How law enforcement agencies are acting to prevent Dusit Anonymous transaction from repeating

central bank of kenya

Did you know that carrying out some money transactions can land you in problem? Well, let us refer to the most recent terror attack at the DusitD2  Hotel long 14 Riverside drive in Nairobi. Do you remember the transaction the terror suspect made with some financial institutions?

The Central Bank supervises banks through its supervision department while the Financial Reporting Centre is mandated to look into suspicious transactions following notification by the banks.

Law enforcement agencies are trying to unravel the money movement system to prevent similar transactions in the future.

Last week DPP Noordin Haji received a file from the DCI indicting five banks over their role in the Sh1 billion NYS scandal.

DCI George Kinoti has since revealed that investigators had recommended criminal charges be levelled against the chief executives of the five major banks, in addition to harsh penalties on the institutions in relation to the DusitD2 terror attack.

In a press statement, Haji said he had set up a team of senior prosecutors to independently review the files and make recommendations within 14 days.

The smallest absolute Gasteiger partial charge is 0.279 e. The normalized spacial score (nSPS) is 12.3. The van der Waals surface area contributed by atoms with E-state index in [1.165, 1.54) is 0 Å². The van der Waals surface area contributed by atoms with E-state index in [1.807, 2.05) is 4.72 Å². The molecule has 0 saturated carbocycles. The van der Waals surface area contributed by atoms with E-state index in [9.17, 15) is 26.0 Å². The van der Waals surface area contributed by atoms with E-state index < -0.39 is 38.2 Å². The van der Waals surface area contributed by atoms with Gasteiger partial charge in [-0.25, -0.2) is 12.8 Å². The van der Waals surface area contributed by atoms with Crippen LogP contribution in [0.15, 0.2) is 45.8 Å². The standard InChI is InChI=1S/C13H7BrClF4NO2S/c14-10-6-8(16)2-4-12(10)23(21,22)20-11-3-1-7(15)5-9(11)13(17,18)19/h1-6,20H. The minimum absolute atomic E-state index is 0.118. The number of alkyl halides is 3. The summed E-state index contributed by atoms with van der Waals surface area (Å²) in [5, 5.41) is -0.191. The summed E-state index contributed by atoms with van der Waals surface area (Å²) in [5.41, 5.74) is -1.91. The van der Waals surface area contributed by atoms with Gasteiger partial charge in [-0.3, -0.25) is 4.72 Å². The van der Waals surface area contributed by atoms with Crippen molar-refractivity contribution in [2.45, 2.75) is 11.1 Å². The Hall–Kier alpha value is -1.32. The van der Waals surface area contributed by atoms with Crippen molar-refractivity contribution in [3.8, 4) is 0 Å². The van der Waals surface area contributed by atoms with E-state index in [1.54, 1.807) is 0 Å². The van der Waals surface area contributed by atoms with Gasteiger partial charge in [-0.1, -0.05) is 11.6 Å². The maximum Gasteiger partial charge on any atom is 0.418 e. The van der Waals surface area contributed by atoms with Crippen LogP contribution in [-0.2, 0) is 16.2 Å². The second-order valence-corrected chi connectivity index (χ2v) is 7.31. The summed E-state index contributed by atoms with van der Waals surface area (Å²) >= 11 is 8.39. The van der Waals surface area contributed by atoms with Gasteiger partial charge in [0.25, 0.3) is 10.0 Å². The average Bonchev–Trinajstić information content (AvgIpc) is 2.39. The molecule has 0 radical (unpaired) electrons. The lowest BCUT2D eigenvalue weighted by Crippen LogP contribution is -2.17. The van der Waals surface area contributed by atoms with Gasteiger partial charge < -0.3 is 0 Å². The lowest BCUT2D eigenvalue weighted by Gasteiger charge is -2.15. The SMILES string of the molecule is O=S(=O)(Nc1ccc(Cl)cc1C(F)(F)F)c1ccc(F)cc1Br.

Should the DPP approve the recommendation to press criminal charges, it could be the first time that top bank chiefs — who include heavyweights such as Equity Bank CEO James Mwangi and former Standard Chartered boss Lamin Manjang could find themselves in court.

Others are KCB chief Joshua Oigara, DTB Nasim Devji, and Cooperative Bank’s Gideon Muriuki.

Last week, Central Bank Governor Patrick Njoroge met Kinoti, Haji, a representative from Safaricom and bank representatives under the Kenya Bankers Association over the questionable transfers.

Yesterday, CBK spokesperson Wallace Kantai said he was not aware of any meeting about the subject.

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